May 2020 Update: We've been able to set the scope of changes to be made for the final prototype, and are in the process of implementing these before manufacture of the final prototype. We expect to have many more concrete details for customers soon, though fulfillment from Taiwan remains restricted for now; there remains a lot of uncertainty surrounding when fulfillment from Taiwan will resume to over 100 currently-affected countries.

In parallel to our product development, we expect to have a website live soon where customers can follow our work on CX2 and subscribe to be notified of availability. This will also be where customers can pre-order and (eventually) purchase CX2 later on. Naturally, we will mention these things here too :)

VI: Frequently Asked Questions

Q: Is this the successor to the Cerberus? What will happen to the original?
A: CX2 is a spiritual successor to the original Cerberus, but beyond the fundamental layout of the original, it's actually pretty different. In particular, it emphasizes a different thermal design; seeks a different prioritization around component compatibility and size/profile; uses different build materials and espouses a different aesthetic; and is targeting a different price point. In addition, while CX2 will be designed and supported in-house, Cerberus has been manufactured, fulfilled and supported by Sliger for some time now, and enjoys its place within their portfolio of enclosures. As such, we have no plans to change availability of the original Cerberus upon launch of the CX2, and will continue to allow Sliger to maintain the Cerberus line.

Q: How has the pandemic affected the CX2?
A: It has affected CX2 in negative ways, and some positive ways. The obvious negative is that we have had to delay production, as the supply chain has endured the initial shock of the COVID-19 pandemic, and as international fulfillment remains severely affected. We had originally planned to collect pre-orders by now and begin fulfillment around Computex in June; we have since re-aligned that to be closer to the revised Computex date in September.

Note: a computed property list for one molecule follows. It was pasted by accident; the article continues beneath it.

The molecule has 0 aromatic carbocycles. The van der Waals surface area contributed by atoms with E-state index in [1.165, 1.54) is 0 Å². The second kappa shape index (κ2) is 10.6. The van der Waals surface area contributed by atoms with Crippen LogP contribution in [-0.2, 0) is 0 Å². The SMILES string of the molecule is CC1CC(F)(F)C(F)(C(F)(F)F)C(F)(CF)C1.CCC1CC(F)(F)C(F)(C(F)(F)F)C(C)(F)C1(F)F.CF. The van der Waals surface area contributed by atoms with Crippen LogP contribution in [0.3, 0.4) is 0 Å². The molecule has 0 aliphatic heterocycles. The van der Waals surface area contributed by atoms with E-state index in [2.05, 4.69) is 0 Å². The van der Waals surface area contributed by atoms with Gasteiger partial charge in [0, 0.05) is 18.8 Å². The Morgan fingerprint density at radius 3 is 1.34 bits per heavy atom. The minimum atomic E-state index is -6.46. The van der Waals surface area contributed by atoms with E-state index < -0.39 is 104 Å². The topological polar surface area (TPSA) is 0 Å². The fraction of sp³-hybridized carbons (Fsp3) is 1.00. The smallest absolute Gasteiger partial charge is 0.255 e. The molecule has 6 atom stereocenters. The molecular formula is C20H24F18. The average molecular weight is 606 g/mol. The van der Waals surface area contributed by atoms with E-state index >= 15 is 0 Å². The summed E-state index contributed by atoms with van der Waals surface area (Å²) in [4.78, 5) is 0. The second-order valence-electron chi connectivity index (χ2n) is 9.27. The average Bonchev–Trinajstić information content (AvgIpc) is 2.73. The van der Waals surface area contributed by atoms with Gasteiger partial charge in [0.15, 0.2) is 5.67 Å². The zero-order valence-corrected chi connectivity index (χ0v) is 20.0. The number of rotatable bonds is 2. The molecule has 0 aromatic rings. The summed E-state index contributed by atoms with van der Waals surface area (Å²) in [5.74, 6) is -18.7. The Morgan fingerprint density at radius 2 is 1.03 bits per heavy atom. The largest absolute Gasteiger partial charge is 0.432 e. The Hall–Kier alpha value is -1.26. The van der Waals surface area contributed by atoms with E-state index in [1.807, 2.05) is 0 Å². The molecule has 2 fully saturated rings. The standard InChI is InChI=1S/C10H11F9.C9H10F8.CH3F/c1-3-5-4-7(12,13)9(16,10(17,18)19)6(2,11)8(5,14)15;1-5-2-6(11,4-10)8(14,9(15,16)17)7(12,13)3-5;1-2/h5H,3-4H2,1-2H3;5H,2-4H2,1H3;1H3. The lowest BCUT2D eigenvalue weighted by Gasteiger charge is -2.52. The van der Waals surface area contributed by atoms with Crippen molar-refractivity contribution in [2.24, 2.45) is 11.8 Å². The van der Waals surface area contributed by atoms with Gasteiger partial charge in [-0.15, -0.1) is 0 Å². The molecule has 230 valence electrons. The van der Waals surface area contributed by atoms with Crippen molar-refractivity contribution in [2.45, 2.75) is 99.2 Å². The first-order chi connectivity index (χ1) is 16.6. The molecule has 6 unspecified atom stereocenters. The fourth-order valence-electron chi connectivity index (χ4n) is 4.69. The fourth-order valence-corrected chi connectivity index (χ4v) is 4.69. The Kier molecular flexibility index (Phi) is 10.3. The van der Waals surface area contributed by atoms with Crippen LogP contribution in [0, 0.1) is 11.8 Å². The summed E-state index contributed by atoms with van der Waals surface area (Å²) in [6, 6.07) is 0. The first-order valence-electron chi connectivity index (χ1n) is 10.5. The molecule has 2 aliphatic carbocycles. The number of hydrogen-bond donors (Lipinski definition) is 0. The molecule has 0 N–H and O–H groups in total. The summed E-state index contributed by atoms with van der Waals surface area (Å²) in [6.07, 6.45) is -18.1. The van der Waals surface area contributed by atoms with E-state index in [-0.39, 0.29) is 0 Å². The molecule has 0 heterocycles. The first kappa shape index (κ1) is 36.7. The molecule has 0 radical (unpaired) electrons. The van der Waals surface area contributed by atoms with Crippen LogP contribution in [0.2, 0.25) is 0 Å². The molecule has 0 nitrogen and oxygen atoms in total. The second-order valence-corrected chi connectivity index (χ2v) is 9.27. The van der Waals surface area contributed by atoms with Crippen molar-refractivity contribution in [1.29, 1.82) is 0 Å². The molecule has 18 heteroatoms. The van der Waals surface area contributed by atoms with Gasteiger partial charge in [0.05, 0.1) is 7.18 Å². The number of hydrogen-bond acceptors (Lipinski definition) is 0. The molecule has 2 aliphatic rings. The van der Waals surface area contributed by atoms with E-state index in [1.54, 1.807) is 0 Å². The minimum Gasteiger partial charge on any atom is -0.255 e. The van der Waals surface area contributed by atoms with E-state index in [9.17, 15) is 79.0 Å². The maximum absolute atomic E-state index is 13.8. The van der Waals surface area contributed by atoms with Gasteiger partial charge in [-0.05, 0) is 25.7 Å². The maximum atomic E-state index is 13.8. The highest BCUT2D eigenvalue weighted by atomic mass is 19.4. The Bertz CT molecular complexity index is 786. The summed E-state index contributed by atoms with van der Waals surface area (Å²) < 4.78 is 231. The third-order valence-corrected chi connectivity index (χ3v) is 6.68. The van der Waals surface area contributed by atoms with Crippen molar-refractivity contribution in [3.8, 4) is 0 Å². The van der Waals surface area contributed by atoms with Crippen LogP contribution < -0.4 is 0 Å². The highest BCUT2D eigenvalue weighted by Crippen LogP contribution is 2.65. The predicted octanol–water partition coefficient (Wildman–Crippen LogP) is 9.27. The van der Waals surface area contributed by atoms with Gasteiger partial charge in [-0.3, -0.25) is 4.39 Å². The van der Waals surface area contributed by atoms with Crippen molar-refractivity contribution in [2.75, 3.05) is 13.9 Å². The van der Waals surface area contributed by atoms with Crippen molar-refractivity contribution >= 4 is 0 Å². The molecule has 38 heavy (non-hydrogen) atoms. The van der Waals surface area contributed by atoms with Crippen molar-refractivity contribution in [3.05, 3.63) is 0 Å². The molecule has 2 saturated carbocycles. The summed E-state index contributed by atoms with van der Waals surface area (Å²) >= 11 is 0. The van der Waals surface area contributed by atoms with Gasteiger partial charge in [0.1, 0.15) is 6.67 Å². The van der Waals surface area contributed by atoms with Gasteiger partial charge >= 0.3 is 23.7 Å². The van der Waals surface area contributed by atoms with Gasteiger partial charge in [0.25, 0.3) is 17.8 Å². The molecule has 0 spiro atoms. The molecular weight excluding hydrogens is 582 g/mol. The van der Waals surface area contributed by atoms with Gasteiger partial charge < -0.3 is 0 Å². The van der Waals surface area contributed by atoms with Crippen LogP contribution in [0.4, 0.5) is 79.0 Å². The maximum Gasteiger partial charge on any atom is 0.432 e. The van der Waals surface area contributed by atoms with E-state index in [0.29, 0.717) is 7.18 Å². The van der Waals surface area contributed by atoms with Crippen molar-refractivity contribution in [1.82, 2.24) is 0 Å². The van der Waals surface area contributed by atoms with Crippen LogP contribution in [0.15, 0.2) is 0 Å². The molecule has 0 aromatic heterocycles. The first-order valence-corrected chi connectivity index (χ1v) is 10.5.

The good that has come from all this is that we've had time to improve the design such that we can put out a more refined 'first version' of the enclosure. Furthermore, disruptions often time bring with them unique opportunities that otherwise aren't available when it's business-as-usual, so we've seen some chances to lean into being adaptable to the benefit of us and our customers.

Q: Is this the final design for CX2?
A: The current iteration we've shared is very close to the final design, but we've taken advantage of delays from COVID-19 to account for community feedback and our own observations to improve CX2 through refinements. These will either further improve compatibility, improve the build/installation process, or buttress the design goals stated during the CX2's introduction. They will generally not be dramatic changes to what we've shared so far.

Q: When will this be available? When can I place a pre-order?
A: The guidance we've offered in the Schedule section above is as specific as we want to be about these things, for a very simple reason: We believe we should not over-promise on timeline, and we also believe that the product we demonstrate to you through renders and photos should reflect exactly what we will manufacture and sell. To that end, we can only share that information once we are really confident – as in, final-design-has-been-produced, production-has-been-scheduled confident.

Bear in mind that even with this fairly conservative approach, COVID-19 has already required that we revise our guidance, which we did with a heavy heart, albeit under the fairly extraordinary circumstances of an unexpected global pandemic. I believe that @Wahaha360 and I have a solid reputation for delivering hardware, but we never take for granted the trust that community members have in our projects, particularly since so many across the community end as vaporware.

Q: How do I ensure that I am as up-to-date as possible on CX2?
A: For now, simply stay tuned to this forum thread! In the near future, we will have a Discord server, website and newsletter which we will leverage as a means to send announcements and notifications; once those are live, we will announce them here, and you can use them to stay on top of our progress on CX2.
Last edited:


Shrink Ray Wielder
Aug 18, 2016
already on the case! (har har)